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Qumran Jar (Dead Sea Scrolls)
Qumran Jar (Dead Sea Scrolls)
Did the Dead Sea Scrolls actually contain Old Testament scrolls written hundreds of years before the time of Jesus?

This painting is of the Qumran Jar which contained the Scroll of Isaiah, one of the hundreds of scrolls discovered in caves around the area of Qumran, on the northwest shore of the Dead Sea in Israel. The most important fact is that there were copies of the Books of the Bible dating back a hundred years before Jesus was born. This means that hundreds of prophecies about Jesus were amazingly accurate. In fact the Old Testament Book that testifies most to the life and death of the Messiah is the Book of Isaiah, which an entire scroll was discovered.

The discovery began in 1948 and became known as the Dead Sea Scrolls. What is most significant about these scrolls is that they contain many of the Jewish documents known to Christians as the Old Testament. Before this discovery the oldest copies of Biblical documents of the Old Testament were from the Masoretic time, around the 9th century A.D., because the Jewish scribes took careful measures in copying documents, numbering them, and destroying the originals. The Dead Sea Scrolls date back to at least the 2nd century B.C. making them important in the study of Biblical Archaeology. This is especially important to Christians because it puts hundreds of Old Testament prophecies about Jesus, at least 2 centuries before the events took place.

Isaiah 53:5-7 "But he was wounded for our transgressions, he was bruised for our iniquities: the chastisement of our peace was upon him; and with his stripes we are healed. All we like sheep have gone astray; we have turned every one to his own way; and the LORD hath laid on him the iniquity of us all. He was oppressed, and he was afflicted, yet he opened not his mouth: he is brought as a lamb to the slaughter, and as a sheep before her shearers is dumb, so he openeth not his mouth."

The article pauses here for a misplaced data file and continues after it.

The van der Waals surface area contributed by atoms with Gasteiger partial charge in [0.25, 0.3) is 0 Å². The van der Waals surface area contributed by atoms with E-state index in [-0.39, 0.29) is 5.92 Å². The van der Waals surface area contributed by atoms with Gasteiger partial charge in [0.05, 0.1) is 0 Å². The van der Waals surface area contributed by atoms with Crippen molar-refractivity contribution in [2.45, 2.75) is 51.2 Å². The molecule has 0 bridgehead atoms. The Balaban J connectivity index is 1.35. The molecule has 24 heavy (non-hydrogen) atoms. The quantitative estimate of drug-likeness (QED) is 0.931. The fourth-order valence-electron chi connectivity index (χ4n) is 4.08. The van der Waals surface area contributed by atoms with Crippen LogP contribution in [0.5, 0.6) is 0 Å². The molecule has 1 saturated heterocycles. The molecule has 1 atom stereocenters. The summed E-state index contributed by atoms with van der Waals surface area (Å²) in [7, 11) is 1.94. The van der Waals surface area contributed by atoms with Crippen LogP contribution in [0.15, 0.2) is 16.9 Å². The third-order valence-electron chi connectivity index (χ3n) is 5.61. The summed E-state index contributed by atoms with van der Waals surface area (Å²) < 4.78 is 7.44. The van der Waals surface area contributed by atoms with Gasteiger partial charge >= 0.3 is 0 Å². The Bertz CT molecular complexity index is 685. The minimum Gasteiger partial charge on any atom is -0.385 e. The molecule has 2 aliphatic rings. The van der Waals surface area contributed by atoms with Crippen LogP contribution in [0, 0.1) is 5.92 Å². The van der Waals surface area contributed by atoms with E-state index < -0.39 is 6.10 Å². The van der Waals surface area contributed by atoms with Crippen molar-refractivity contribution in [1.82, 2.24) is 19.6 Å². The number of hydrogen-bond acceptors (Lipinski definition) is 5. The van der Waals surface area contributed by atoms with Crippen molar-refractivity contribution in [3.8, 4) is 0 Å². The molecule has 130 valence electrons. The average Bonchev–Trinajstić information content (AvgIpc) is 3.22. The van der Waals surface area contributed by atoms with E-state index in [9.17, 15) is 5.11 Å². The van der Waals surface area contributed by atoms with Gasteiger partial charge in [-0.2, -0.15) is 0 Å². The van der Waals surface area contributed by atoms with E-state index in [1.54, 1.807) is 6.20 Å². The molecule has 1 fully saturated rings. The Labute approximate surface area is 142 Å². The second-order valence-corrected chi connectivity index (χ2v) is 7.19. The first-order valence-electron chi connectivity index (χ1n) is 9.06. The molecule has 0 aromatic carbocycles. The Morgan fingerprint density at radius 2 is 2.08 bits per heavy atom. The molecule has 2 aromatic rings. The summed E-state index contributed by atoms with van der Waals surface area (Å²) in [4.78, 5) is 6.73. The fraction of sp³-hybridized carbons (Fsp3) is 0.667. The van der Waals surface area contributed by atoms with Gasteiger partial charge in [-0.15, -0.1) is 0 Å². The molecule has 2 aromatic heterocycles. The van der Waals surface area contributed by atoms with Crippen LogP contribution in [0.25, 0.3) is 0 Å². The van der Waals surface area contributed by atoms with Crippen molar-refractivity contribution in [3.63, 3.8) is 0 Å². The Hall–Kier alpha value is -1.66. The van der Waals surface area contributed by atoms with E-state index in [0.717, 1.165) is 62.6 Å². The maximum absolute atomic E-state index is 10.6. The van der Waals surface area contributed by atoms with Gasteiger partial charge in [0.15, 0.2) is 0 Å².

Matthew 21:42 - "Jesus saith unto them, Did ye never read in the scriptures, The stone which the builders rejected, the same is become the head of the corner: this is the Lord's doing, and it is marvellous in our eyes? "

John 10:35 "the Scripture cannot be broken"

John 10:34 "Jesus answered them, "Is it not written in your law.."

2 Tim 3:16-17 "All Scripture is given by inspiration of God, and is profitable for doctrine, for reproof, for correction, for instruction in righteousness, that the man of God may be complete, thoroughly equipped for every good work."


Dead Sea Scrolls Discovery Dates